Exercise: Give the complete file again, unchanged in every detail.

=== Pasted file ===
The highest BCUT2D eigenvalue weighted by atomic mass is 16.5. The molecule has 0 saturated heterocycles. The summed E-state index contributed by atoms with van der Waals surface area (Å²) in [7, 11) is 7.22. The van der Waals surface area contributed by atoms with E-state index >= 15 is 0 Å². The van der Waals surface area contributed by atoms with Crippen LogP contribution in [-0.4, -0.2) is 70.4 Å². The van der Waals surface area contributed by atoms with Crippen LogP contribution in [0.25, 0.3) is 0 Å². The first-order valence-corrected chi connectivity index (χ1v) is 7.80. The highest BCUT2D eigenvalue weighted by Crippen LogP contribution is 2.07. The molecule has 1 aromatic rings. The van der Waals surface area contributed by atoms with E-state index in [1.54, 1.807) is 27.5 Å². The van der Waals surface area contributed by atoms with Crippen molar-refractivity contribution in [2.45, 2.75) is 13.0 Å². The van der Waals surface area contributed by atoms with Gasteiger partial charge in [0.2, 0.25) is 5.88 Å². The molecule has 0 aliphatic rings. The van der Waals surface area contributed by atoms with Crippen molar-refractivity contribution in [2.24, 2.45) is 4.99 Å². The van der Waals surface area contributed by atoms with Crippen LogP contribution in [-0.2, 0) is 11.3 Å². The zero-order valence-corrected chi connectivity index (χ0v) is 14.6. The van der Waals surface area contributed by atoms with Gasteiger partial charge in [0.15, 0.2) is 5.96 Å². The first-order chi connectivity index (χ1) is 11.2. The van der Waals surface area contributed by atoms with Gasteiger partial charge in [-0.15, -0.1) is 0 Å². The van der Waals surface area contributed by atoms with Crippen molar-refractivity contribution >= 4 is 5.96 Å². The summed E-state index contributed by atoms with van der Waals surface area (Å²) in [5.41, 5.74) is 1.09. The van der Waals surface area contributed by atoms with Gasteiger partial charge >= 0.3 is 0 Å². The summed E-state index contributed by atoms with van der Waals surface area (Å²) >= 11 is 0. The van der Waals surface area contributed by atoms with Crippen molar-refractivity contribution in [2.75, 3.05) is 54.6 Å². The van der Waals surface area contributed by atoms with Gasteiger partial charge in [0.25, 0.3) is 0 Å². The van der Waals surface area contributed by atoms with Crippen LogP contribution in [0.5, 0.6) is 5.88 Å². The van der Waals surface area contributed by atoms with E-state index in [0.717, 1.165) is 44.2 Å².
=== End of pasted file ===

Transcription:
The highest BCUT2D eigenvalue weighted by atomic mass is 16.5. The molecule has 0 saturated heterocycles. The summed E-state index contributed by atoms with van der Waals surface area (Å²) in [7, 11) is 7.22. The van der Waals surface area contributed by atoms with E-state index >= 15 is 0 Å². The van der Waals surface area contributed by atoms with Crippen LogP contribution in [-0.4, -0.2) is 70.4 Å². The van der Waals surface area contributed by atoms with Crippen LogP contribution in [0.25, 0.3) is 0 Å². The first-order valence-corrected chi connectivity index (χ1v) is 7.80. The highest BCUT2D eigenvalue weighted by Crippen LogP contribution is 2.07. The molecule has 1 aromatic rings. The van der Waals surface area contributed by atoms with E-state index in [1.54, 1.807) is 27.5 Å². The van der Waals surface area contributed by atoms with Crippen molar-refractivity contribution in [2.45, 2.75) is 13.0 Å². The van der Waals surface area contributed by atoms with Gasteiger partial charge in [0.2, 0.25) is 5.88 Å². The molecule has 0 aliphatic rings. The van der Waals surface area contributed by atoms with Crippen molar-refractivity contribution in [2.24, 2.45) is 4.99 Å². The van der Waals surface area contributed by atoms with Crippen LogP contribution in [-0.2, 0) is 11.3 Å². The zero-order valence-corrected chi connectivity index (χ0v) is 14.6. The van der Waals surface area contributed by atoms with Gasteiger partial charge in [0.15, 0.2) is 5.96 Å². The first-order chi connectivity index (χ1) is 11.2. The van der Waals surface area contributed by atoms with Gasteiger partial charge in [-0.15, -0.1) is 0 Å². The van der Waals surface area contributed by atoms with Crippen molar-refractivity contribution >= 4 is 5.96 Å². The summed E-state index contributed by atoms with van der Waals surface area (Å²) in [5.41, 5.74) is 1.09. The van der Waals surface area contributed by atoms with Gasteiger partial charge >= 0.3 is 0 Å². The summed E-state index contributed by atoms with van der Waals surface area (Å²) >= 11 is 0. The van der Waals surface area contributed by atoms with Crippen molar-refractivity contribution in [2.75, 3.05) is 54.6 Å². The van der Waals surface area contributed by atoms with Gasteiger partial charge in [0.25, 0.3) is 0 Å². The van der Waals surface area contributed by atoms with Crippen LogP contribution in [0.5, 0.6) is 5.88 Å². The van der Waals surface area contributed by atoms with E-state index in [0.717, 1.165) is 44.2 Å².